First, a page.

Tuesday, 13 November 2012

Independent Learning using iPods in Maths (iPodagogy)


Context

Since the beginning of September we have been trying to maximise the use of 1:1 iPods in year 6 in all areas of curriculum. The potential of enhancing teaching and learning in mathematics through the use of this technology has been particularly interesting. We have been developing the creative use of a range of Apps to support progress, engage children and add relevance to maths teaching with positive outcomes (10 Practical ways to use Apps in Maths) We have also explored a wide range of maths specific Apps which have helped pupils mainly in the areas of number fact and tables recall. (Apps for Maths) Recently we have extended the use of the iPods to allow them to support independent learning, and play a central role in effective formative assessment.

Assessment

Each week the children complete regular short assessment tasks based on assessment criteria appropriate to the level of maths they are working towards. We have adapted the excellent assessment resources provided by Andrell Education as part of the Big Maths approach developed by Ben Harding(@BigMathsBen). For those unfamiliar with Big Maths, the assessment feature uses a 10-step checklist to identify the specific steps a pupil needs to secure before achieving a level and moving on to the next. As teachers, we have found this element of Big Maths extremely powerful and it is central to our developments with the iPods in terms of formative assessment and independent learning.




QR Codes, Record Keeping and the Class Blog

The children track their own progress on a target sheet in their exercise book. (See image below).



A pupil's tracking

This highlights for them, and any staff working with them, the next steps they need to complete in order to make progress. During independent working opportunities in the classroom the pupils are able to use their iPod scan the QR code with a free app called Scan, for their own level and this will link them to the Big Maths section of our class blog.


A pupil scanning a QR Code to access resources on a blog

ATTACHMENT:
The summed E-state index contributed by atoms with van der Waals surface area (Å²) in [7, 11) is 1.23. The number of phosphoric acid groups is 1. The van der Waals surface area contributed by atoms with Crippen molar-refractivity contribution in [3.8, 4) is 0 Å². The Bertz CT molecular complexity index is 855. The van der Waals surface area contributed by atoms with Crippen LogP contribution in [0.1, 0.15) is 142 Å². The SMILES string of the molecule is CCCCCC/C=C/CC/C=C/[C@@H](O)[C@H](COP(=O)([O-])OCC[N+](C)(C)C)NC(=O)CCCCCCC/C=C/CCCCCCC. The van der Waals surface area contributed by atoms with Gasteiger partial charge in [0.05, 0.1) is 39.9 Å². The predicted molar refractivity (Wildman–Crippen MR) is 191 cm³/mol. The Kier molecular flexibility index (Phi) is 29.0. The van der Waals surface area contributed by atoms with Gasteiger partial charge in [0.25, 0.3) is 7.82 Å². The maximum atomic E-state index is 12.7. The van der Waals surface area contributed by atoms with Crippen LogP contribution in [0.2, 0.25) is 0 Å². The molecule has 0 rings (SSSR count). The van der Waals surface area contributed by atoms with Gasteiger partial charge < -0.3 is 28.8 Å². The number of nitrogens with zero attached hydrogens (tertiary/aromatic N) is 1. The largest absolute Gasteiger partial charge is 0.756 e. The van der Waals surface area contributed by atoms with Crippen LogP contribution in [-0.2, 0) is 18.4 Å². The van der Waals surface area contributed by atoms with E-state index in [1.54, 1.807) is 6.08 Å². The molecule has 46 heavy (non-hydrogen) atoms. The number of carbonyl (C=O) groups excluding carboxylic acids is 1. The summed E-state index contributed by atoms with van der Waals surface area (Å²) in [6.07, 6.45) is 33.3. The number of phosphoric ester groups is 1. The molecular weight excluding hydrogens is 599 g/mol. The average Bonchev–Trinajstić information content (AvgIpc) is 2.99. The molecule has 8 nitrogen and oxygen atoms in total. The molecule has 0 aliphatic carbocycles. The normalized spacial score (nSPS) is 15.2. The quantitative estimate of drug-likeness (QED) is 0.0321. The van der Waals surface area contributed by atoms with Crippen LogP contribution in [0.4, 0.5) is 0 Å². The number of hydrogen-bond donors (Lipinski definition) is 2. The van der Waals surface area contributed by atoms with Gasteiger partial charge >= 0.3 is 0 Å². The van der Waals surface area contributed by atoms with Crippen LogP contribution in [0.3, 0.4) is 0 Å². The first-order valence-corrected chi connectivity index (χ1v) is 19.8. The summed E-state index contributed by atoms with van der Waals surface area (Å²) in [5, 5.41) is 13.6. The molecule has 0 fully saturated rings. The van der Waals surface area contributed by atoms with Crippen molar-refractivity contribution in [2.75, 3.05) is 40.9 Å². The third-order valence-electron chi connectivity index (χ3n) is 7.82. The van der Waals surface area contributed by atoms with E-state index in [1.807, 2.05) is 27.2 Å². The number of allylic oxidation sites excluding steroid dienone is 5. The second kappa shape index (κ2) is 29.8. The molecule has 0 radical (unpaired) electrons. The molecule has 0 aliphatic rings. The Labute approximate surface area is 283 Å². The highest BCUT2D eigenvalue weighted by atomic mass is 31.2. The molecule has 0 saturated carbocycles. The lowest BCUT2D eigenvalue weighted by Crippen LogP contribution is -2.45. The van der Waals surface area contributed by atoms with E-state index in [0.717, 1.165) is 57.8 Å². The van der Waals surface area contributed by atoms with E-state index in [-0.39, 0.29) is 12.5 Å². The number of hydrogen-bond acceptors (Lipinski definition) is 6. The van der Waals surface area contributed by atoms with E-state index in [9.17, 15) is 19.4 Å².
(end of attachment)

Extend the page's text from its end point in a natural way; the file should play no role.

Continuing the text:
The pupils are then able to access specific material, with a supporting video created in Explain Everything (see below), to support learning and have the opportunities to practise the exact skills they need to improve.


A pupil scans a QR Code which take them to the Big Maths section on the blog

The majority of our use of the blog has been to provide an audience for pupil work, however it is an excellent platform for individualised learning as the children are familiar with accessing it and navigating it both at home and school. The blog allows the children to view instructional videos (made in iMovie) and illustrated examples of calculation methods, along with practice questions and activities to complete. In addition to this we are continuing to add example SATs questions, “real-life” problems and links to websites. The pupils themselves have started to contribute to the online Big Maths pages with their own videos, tips, questions and “How to…” presentations made in Strip Designer.



iBooks

To consolidate and test the pupils understanding, we are currently in the process of creating iBooks, for different areas of the maths curriculum, which will contain SATs style questions linked to a particular area of maths. For example, an iBook could be created for level 5 SATs questions on classifying quadrilaterals and triangle or level 6 SATs questions on percentage increase or decrease. The iBooks could be embedded into a blog and accessed using a QR Code or synced to the pupils iPods in iBooks, ready to be used independently depending on the particular area of maths an individual pupils needs to work on.

Front page of an iBook the children could access from iBooks


Progress and Effectiveness

In simple terms, using the iPod in this way allows completely individualised learning in mathematics and is an immensely powerful tool in formative assessment. Pupils are all making visible and measurable progress because they are not wasting any time working on things they can already do. They are accessing individualised relevant teaching material both at home and school and because of the structure of the Big Maths materials. As teachers working in Year 6 every day evaluating the impact of things we do, it does seem that mobile devices employed in this “Flipped Classroom” way is perhaps a perfect illustration of why investing in handheld technology is a justified and essential step forward for schools.

Many thanks to Ben Harding for giving his permission for us refer to our use of Big Maths material in this blog post.




A big thank you to Rashan Richards for sharing the idea on his Explain Everything blog.

Independent Learning Using iPods in Maths







©2013 MrAndrewsOnline








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